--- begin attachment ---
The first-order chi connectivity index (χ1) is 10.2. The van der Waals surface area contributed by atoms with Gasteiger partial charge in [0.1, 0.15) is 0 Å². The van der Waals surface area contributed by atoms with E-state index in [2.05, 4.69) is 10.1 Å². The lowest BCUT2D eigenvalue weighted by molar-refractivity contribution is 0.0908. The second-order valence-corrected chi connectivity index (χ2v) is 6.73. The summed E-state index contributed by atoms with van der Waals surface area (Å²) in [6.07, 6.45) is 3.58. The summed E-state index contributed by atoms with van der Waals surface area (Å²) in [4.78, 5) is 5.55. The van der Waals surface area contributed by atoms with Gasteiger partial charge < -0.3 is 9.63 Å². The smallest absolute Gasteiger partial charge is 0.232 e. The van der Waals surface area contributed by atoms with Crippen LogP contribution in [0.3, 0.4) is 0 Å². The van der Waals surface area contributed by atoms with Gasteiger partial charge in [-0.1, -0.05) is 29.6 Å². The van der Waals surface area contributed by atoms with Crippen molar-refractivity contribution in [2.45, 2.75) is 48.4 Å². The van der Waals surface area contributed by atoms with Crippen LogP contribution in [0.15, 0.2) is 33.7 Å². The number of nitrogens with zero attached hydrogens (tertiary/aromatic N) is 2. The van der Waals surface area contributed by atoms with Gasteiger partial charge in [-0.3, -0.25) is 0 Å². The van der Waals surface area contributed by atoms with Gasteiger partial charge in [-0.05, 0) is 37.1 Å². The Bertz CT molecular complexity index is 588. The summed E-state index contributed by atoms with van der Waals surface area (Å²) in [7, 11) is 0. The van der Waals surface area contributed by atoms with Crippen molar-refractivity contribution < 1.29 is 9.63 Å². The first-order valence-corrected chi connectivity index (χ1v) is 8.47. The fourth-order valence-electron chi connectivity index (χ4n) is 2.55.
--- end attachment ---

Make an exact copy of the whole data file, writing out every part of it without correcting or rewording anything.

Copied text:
The first-order chi connectivity index (χ1) is 10.2. The van der Waals surface area contributed by atoms with Gasteiger partial charge in [0.1, 0.15) is 0 Å². The van der Waals surface area contributed by atoms with E-state index in [2.05, 4.69) is 10.1 Å². The lowest BCUT2D eigenvalue weighted by molar-refractivity contribution is 0.0908. The second-order valence-corrected chi connectivity index (χ2v) is 6.73. The summed E-state index contributed by atoms with van der Waals surface area (Å²) in [6.07, 6.45) is 3.58. The summed E-state index contributed by atoms with van der Waals surface area (Å²) in [4.78, 5) is 5.55. The van der Waals surface area contributed by atoms with Gasteiger partial charge < -0.3 is 9.63 Å². The smallest absolute Gasteiger partial charge is 0.232 e. The van der Waals surface area contributed by atoms with Crippen LogP contribution in [0.3, 0.4) is 0 Å². The van der Waals surface area contributed by atoms with Gasteiger partial charge in [-0.1, -0.05) is 29.6 Å². The van der Waals surface area contributed by atoms with Crippen molar-refractivity contribution in [2.45, 2.75) is 48.4 Å². The van der Waals surface area contributed by atoms with Crippen LogP contribution in [0.15, 0.2) is 33.7 Å². The number of nitrogens with zero attached hydrogens (tertiary/aromatic N) is 2. The van der Waals surface area contributed by atoms with Gasteiger partial charge in [-0.3, -0.25) is 0 Å². The van der Waals surface area contributed by atoms with Gasteiger partial charge in [-0.05, 0) is 37.1 Å². The Bertz CT molecular complexity index is 588. The summed E-state index contributed by atoms with van der Waals surface area (Å²) in [7, 11) is 0. The van der Waals surface area contributed by atoms with Crippen molar-refractivity contribution < 1.29 is 9.63 Å². The first-order valence-corrected chi connectivity index (χ1v) is 8.47. The fourth-order valence-electron chi connectivity index (χ4n) is 2.55.